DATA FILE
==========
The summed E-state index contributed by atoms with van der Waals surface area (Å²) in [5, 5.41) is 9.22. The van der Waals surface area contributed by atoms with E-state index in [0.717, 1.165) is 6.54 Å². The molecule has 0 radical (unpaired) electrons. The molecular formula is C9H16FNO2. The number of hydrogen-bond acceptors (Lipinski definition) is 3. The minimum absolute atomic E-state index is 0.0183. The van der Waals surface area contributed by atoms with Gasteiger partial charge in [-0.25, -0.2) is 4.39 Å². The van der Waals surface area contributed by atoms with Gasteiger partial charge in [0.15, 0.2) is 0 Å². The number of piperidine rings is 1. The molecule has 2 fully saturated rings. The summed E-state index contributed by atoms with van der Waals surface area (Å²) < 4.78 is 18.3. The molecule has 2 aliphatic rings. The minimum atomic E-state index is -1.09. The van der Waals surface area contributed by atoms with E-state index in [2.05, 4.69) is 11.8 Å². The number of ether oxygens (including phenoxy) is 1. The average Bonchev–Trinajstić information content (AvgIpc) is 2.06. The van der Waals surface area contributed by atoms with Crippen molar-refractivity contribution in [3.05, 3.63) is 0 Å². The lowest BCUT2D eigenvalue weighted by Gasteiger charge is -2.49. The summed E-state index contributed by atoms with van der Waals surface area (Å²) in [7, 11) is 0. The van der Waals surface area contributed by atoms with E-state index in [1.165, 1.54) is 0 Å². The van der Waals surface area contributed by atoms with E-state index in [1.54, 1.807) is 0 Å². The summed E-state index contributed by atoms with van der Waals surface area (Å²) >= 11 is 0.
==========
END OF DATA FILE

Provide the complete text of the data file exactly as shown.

The summed E-state index contributed by atoms with van der Waals surface area (Å²) in [5, 5.41) is 9.22. The van der Waals surface area contributed by atoms with E-state index in [0.717, 1.165) is 6.54 Å². The molecule has 0 radical (unpaired) electrons. The molecular formula is C9H16FNO2. The number of hydrogen-bond acceptors (Lipinski definition) is 3. The minimum absolute atomic E-state index is 0.0183. The van der Waals surface area contributed by atoms with Gasteiger partial charge in [-0.25, -0.2) is 4.39 Å². The van der Waals surface area contributed by atoms with Gasteiger partial charge in [0.15, 0.2) is 0 Å². The number of piperidine rings is 1. The molecule has 2 fully saturated rings. The summed E-state index contributed by atoms with van der Waals surface area (Å²) < 4.78 is 18.3. The molecule has 2 aliphatic rings. The minimum atomic E-state index is -1.09. The van der Waals surface area contributed by atoms with E-state index in [2.05, 4.69) is 11.8 Å². The number of ether oxygens (including phenoxy) is 1. The average Bonchev–Trinajstić information content (AvgIpc) is 2.06. The van der Waals surface area contributed by atoms with Crippen molar-refractivity contribution in [3.05, 3.63) is 0 Å². The lowest BCUT2D eigenvalue weighted by Gasteiger charge is -2.49. The summed E-state index contributed by atoms with van der Waals surface area (Å²) in [7, 11) is 0. The van der Waals surface area contributed by atoms with E-state index in [1.165, 1.54) is 0 Å². The van der Waals surface area contributed by atoms with E-state index in [1.54, 1.807) is 0 Å². The summed E-state index contributed by atoms with van der Waals surface area (Å²) >= 11 is 0.